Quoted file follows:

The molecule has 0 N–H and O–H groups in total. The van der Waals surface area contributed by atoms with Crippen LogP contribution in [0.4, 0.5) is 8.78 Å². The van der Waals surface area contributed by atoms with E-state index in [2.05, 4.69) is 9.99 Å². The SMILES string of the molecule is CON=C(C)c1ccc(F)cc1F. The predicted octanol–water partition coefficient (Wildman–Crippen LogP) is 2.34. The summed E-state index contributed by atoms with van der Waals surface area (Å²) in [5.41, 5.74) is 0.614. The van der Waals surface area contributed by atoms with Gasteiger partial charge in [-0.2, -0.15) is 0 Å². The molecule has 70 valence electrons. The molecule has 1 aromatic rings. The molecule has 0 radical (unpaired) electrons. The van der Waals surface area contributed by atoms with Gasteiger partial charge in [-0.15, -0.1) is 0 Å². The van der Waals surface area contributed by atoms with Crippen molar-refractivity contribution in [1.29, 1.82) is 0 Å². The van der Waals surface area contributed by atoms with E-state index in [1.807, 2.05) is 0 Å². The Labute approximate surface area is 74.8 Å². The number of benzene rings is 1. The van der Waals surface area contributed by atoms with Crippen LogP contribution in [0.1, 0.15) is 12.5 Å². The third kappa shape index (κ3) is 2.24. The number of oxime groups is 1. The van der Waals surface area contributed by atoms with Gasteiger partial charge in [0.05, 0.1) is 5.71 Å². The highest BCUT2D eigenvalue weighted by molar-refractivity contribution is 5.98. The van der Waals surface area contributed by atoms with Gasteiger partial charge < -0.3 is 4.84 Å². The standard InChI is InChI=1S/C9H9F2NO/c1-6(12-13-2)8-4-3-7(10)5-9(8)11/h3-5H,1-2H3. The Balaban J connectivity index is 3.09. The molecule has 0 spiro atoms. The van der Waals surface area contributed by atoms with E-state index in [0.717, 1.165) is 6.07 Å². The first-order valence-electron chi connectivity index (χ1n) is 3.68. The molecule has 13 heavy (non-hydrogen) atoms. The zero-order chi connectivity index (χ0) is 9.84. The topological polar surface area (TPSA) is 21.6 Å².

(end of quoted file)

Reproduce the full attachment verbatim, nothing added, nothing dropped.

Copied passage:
The molecule has 0 N–H and O–H groups in total. The van der Waals surface area contributed by atoms with Crippen LogP contribution in [0.4, 0.5) is 8.78 Å². The van der Waals surface area contributed by atoms with E-state index in [2.05, 4.69) is 9.99 Å². The SMILES string of the molecule is CON=C(C)c1ccc(F)cc1F. The predicted octanol–water partition coefficient (Wildman–Crippen LogP) is 2.34. The summed E-state index contributed by atoms with van der Waals surface area (Å²) in [5.41, 5.74) is 0.614. The van der Waals surface area contributed by atoms with Gasteiger partial charge in [-0.2, -0.15) is 0 Å². The molecule has 70 valence electrons. The molecule has 1 aromatic rings. The molecule has 0 radical (unpaired) electrons. The van der Waals surface area contributed by atoms with Gasteiger partial charge in [-0.15, -0.1) is 0 Å². The van der Waals surface area contributed by atoms with Crippen molar-refractivity contribution in [1.29, 1.82) is 0 Å². The van der Waals surface area contributed by atoms with E-state index in [1.807, 2.05) is 0 Å². The Labute approximate surface area is 74.8 Å². The number of benzene rings is 1. The van der Waals surface area contributed by atoms with Crippen LogP contribution in [0.1, 0.15) is 12.5 Å². The third kappa shape index (κ3) is 2.24. The number of oxime groups is 1. The van der Waals surface area contributed by atoms with Gasteiger partial charge in [0.05, 0.1) is 5.71 Å². The highest BCUT2D eigenvalue weighted by molar-refractivity contribution is 5.98. The van der Waals surface area contributed by atoms with Gasteiger partial charge < -0.3 is 4.84 Å². The standard InChI is InChI=1S/C9H9F2NO/c1-6(12-13-2)8-4-3-7(10)5-9(8)11/h3-5H,1-2H3. The Balaban J connectivity index is 3.09. The molecule has 0 spiro atoms. The van der Waals surface area contributed by atoms with E-state index in [0.717, 1.165) is 6.07 Å². The first-order valence-electron chi connectivity index (χ1n) is 3.68. The molecule has 13 heavy (non-hydrogen) atoms. The zero-order chi connectivity index (χ0) is 9.84. The topological polar surface area (TPSA) is 21.6 Å².